The Playstation employed a similar method using intentional bad blocks on their discs. Error detection/correction when trying to copy the disc would result in an incorrect copy.
In Batman Arkham asylum (I think) there is a scene where you have to use your cape to fly over a gap. If you used a cracked game, the cape would not open and you couldn't advance as a result. Like the platform in level 4.
I think Jon's overselling it.
1. Leander is my favourite game. I still have the disks. [There ain't no hole](https://gfycat.com/OrderlyComplicatedDiplodocus
2. The game boots even when the disk write tab is open, making the disk read-only.
3. In any case, you'd need to read the data back to confirm it (wasn't) written. The Amiga disk hardware has no flag saying "write failed".
4. Crackers play games, and their customers DEFINITELY play games. I'm pretty sure any cracker would find out within a day of their release that nobody could get past level 1-4.
I'm probably going to have to open up ReSource and find out what the game actually does.
Fun fact: this is one of the comments in the WHDLoad installer (install games from original disks onto your Amiga's hard drive) for the game.
; remove another disk routine (probably protection, but not very good since I removed it without noticing...)
; patch the disk routine
Removed it without noticing! Poor Jon.
EDIT: bonus factoid - the disk space argument almost holds up. The Psygnosis disk format is 6 1024-byte sectors per track, skipping the first two tracks, which is 970752 bytes of data. A standard, copyable Amiga disk is 11 512-byte sectors per track, which is 889856 bytes if you also skip the first two tracks. There's 512 bytes extra per track in the custom Psygnosis format. However, how much of that space is used?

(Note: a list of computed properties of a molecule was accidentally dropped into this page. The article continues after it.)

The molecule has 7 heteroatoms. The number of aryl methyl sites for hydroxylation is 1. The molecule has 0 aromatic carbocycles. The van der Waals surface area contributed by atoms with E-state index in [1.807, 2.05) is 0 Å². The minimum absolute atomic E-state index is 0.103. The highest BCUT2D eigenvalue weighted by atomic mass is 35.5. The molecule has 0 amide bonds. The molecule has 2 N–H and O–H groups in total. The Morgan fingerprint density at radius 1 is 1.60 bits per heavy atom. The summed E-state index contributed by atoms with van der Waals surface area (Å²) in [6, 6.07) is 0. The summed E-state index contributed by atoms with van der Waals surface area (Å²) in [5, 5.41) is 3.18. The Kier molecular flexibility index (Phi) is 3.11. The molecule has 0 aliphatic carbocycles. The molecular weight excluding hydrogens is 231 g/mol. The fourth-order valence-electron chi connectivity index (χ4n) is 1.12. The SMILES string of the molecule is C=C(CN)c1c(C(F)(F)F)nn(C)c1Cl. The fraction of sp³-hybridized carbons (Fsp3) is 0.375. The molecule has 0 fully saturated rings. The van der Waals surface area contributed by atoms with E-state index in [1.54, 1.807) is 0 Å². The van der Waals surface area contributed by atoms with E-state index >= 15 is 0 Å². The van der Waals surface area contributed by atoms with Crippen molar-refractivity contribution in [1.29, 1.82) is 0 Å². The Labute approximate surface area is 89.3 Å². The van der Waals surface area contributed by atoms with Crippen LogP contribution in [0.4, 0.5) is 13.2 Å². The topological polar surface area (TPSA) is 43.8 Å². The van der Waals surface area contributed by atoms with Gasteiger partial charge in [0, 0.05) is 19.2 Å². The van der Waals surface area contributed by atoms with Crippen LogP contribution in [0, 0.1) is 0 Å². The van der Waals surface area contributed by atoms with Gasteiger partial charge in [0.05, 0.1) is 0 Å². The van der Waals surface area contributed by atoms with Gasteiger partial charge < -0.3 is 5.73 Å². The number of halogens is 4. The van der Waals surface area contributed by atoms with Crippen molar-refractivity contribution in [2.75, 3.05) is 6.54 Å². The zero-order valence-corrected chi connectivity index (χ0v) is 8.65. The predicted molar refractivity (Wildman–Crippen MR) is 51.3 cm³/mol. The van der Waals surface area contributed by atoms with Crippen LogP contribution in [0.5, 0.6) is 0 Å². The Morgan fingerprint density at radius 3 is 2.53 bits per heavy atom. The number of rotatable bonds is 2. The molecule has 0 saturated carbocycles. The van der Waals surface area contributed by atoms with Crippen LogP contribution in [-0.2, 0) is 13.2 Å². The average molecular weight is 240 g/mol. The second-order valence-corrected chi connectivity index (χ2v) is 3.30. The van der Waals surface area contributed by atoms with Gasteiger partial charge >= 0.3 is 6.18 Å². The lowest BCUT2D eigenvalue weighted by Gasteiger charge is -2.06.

I took all the files needed by the game (which are installed on my HD), and computed how many blocks they'd occupy.
* with 1024-byte blocks, the game uses 2362 blocks = 2418688 bytes = 2.5 Psygnosis-formatted disks
* with 512-byte blocks, the game uses 4682 blocks = 2397184 bytes = 2.7 standard Amiga disks
So while it could be that there are 4-disk cracked versions of Leander out there, the crackers can't have been very competent.
Not very convenient...
My brother used to copy his bought games to separate floppy discs so he didn't need to use the original ones because of wear and tear.
His other videos on tricks that were needed for memory limitations etc are also really interesting if people haven't seen them yet.
"Sonic 3D Backup 1" ... "this one obviously isn't being used for anything important"
Thank you so much for introducing me to SUCH a cool channel I didn't know existed. This guy's wealth of knowledge must be immense, and is especially interesting to listen to for a prospective game designer :)
It would be interesting to know if they sold more copies than similar games without (or with less effective) copy protection.